Only 13% of the statues in the UK are of historical female figures – in fact, you’re more likely to find fictional women represented than their real life counterparts. And over half of those are members of the Royal family – so even less representative of the population at large, than invented and made up people.
After campaigning for many years, an effort is being made to right the balance. Mary Wollstoncraft was chosen to be erected in London, near the site of the girls school that she founded.
Her achievements are undoubted – the author of “A Vindication of the Rights of Woman”; the founder (at only 25) of a girls boarding school; the debater of Benjamin Franklin, Thomas Paine and Joseph Priestley; the mother of Mary Shelley. Mary Wollstoncraft was a force of nature who changed the world.
Her statue is to be unveiled today. And unveiled is the right word. For some inexplicable reason, the ‘mother of feminism’ is depicted nude. Naked as a jay bird. Starkers.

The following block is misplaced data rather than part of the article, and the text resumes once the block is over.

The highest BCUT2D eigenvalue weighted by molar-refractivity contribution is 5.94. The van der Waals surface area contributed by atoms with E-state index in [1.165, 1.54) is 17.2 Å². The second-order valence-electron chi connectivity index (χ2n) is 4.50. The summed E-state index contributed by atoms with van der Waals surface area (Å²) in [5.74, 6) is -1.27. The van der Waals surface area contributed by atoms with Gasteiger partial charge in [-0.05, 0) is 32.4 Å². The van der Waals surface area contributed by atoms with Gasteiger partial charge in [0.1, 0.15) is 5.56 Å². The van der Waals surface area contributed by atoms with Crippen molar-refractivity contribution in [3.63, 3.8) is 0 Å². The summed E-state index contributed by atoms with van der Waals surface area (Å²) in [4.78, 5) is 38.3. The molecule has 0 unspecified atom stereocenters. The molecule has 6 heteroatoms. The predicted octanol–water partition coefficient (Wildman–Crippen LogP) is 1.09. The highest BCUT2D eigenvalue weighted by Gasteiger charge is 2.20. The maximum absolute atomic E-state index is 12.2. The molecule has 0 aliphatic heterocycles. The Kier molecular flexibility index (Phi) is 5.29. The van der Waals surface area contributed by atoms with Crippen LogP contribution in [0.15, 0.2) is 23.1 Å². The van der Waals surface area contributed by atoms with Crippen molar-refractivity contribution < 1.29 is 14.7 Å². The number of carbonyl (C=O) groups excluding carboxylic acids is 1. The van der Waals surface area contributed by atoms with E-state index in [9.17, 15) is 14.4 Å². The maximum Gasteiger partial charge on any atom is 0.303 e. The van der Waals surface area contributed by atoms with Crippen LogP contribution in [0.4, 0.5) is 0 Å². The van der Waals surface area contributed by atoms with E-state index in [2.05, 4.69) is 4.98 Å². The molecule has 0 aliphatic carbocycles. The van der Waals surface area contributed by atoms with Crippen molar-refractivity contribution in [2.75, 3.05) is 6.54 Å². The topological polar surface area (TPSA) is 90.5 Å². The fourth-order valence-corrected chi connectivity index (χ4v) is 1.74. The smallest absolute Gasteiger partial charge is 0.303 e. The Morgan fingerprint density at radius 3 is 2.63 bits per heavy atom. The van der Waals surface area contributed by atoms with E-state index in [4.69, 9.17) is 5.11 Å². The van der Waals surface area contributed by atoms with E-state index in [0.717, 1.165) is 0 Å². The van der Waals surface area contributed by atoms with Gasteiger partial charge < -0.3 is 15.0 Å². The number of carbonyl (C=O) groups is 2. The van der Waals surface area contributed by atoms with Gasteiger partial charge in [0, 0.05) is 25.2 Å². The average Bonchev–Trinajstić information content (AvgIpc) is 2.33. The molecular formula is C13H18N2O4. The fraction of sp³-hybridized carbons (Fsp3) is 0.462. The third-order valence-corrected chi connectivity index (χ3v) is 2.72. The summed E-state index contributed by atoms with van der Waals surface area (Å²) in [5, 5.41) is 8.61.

And naturally rocking a hot toned bod.
The sculptor – Maggi Hambling CBE – said “This sculpture encourages a visual conversation with the obstacles Wollstonecraft overcame, the ideals she strived for, and what she made happen.”
Which was a good point of clarity because that was not the first impression I got.
She continued “A vital contemporary discourse for all that is still to be achieved.”
Which I guess is why this iconic women is nude. Because – as a society – we clearly still have so far to go – as in this case – we choose to celebrate someone of intellectual rigour by reducing them to their naked form because they’re a woman.
I am consoled somewhat by the fact that were Mary Wollstoncraft paying attention to the news this week – she would likely be more invested in Kamala Harris becoming the vice president elect then in this reductive piece of art.